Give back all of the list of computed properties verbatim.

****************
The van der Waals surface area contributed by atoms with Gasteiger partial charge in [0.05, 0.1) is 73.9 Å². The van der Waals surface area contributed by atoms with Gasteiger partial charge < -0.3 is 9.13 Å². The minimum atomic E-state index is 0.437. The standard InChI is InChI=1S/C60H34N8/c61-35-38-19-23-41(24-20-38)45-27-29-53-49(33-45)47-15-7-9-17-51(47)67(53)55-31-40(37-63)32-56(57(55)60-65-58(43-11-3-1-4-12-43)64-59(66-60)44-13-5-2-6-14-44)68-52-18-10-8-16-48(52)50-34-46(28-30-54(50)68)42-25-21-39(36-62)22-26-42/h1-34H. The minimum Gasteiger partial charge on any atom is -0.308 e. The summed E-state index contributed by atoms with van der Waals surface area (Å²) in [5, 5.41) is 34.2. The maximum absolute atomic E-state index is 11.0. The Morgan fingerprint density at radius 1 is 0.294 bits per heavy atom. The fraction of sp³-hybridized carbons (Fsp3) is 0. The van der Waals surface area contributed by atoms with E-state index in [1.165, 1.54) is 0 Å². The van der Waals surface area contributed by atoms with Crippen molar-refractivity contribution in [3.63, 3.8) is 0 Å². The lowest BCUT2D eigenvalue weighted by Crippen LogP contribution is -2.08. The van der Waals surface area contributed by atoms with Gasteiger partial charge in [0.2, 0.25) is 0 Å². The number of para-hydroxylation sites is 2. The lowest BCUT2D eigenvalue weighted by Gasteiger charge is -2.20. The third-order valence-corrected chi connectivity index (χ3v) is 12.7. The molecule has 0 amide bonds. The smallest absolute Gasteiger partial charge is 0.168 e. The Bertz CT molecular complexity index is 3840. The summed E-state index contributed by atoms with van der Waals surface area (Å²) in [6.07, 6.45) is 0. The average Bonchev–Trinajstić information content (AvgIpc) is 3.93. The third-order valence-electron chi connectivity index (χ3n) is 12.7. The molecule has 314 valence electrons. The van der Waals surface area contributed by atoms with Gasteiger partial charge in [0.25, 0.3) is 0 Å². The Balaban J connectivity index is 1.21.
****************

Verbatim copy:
The van der Waals surface area contributed by atoms with Gasteiger partial charge in [0.05, 0.1) is 73.9 Å². The van der Waals surface area contributed by atoms with Gasteiger partial charge < -0.3 is 9.13 Å². The minimum atomic E-state index is 0.437. The standard InChI is InChI=1S/C60H34N8/c61-35-38-19-23-41(24-20-38)45-27-29-53-49(33-45)47-15-7-9-17-51(47)67(53)55-31-40(37-63)32-56(57(55)60-65-58(43-11-3-1-4-12-43)64-59(66-60)44-13-5-2-6-14-44)68-52-18-10-8-16-48(52)50-34-46(28-30-54(50)68)42-25-21-39(36-62)22-26-42/h1-34H. The minimum Gasteiger partial charge on any atom is -0.308 e. The summed E-state index contributed by atoms with van der Waals surface area (Å²) in [5, 5.41) is 34.2. The maximum absolute atomic E-state index is 11.0. The Morgan fingerprint density at radius 1 is 0.294 bits per heavy atom. The fraction of sp³-hybridized carbons (Fsp3) is 0. The van der Waals surface area contributed by atoms with E-state index in [1.165, 1.54) is 0 Å². The van der Waals surface area contributed by atoms with Crippen molar-refractivity contribution in [3.63, 3.8) is 0 Å². The lowest BCUT2D eigenvalue weighted by Crippen LogP contribution is -2.08. The van der Waals surface area contributed by atoms with Gasteiger partial charge in [0.2, 0.25) is 0 Å². The number of para-hydroxylation sites is 2. The lowest BCUT2D eigenvalue weighted by Gasteiger charge is -2.20. The third-order valence-corrected chi connectivity index (χ3v) is 12.7. The molecule has 0 amide bonds. The smallest absolute Gasteiger partial charge is 0.168 e. The Bertz CT molecular complexity index is 3840. The summed E-state index contributed by atoms with van der Waals surface area (Å²) in [6.07, 6.45) is 0. The average Bonchev–Trinajstić information content (AvgIpc) is 3.93. The third-order valence-electron chi connectivity index (χ3n) is 12.7. The molecule has 314 valence electrons. The van der Waals surface area contributed by atoms with Gasteiger partial charge in [0.25, 0.3) is 0 Å². The Balaban J connectivity index is 1.21.